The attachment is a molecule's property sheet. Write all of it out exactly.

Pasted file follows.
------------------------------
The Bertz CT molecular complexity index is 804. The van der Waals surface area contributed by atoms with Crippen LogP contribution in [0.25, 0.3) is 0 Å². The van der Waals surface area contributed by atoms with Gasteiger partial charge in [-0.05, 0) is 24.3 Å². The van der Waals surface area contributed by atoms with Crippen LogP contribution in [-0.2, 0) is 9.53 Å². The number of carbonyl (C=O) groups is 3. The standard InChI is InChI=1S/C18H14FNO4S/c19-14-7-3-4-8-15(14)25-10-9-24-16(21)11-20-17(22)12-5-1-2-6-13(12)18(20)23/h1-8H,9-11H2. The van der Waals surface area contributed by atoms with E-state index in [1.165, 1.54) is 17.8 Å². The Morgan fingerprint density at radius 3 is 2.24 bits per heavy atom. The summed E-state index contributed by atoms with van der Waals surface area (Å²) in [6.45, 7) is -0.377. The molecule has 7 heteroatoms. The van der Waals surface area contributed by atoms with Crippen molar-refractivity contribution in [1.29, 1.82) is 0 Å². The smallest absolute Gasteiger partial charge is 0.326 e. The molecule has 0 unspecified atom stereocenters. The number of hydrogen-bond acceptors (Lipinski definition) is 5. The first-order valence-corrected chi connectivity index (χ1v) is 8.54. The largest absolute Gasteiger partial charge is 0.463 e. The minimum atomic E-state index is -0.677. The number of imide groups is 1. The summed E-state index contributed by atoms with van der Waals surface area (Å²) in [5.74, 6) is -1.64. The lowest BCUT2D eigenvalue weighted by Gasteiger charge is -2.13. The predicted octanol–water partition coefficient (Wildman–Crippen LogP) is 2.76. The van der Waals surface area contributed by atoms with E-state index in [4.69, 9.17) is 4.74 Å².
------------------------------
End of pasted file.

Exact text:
The Bertz CT molecular complexity index is 804. The van der Waals surface area contributed by atoms with Crippen LogP contribution in [0.25, 0.3) is 0 Å². The van der Waals surface area contributed by atoms with Gasteiger partial charge in [-0.05, 0) is 24.3 Å². The van der Waals surface area contributed by atoms with Crippen LogP contribution in [-0.2, 0) is 9.53 Å². The number of carbonyl (C=O) groups is 3. The standard InChI is InChI=1S/C18H14FNO4S/c19-14-7-3-4-8-15(14)25-10-9-24-16(21)11-20-17(22)12-5-1-2-6-13(12)18(20)23/h1-8H,9-11H2. The van der Waals surface area contributed by atoms with E-state index in [1.165, 1.54) is 17.8 Å². The Morgan fingerprint density at radius 3 is 2.24 bits per heavy atom. The summed E-state index contributed by atoms with van der Waals surface area (Å²) in [6.45, 7) is -0.377. The molecule has 7 heteroatoms. The van der Waals surface area contributed by atoms with Crippen molar-refractivity contribution in [1.29, 1.82) is 0 Å². The smallest absolute Gasteiger partial charge is 0.326 e. The molecule has 0 unspecified atom stereocenters. The number of hydrogen-bond acceptors (Lipinski definition) is 5. The first-order valence-corrected chi connectivity index (χ1v) is 8.54. The largest absolute Gasteiger partial charge is 0.463 e. The minimum atomic E-state index is -0.677. The number of imide groups is 1. The summed E-state index contributed by atoms with van der Waals surface area (Å²) in [5.74, 6) is -1.64. The lowest BCUT2D eigenvalue weighted by Gasteiger charge is -2.13. The predicted octanol–water partition coefficient (Wildman–Crippen LogP) is 2.76. The van der Waals surface area contributed by atoms with E-state index in [4.69, 9.17) is 4.74 Å².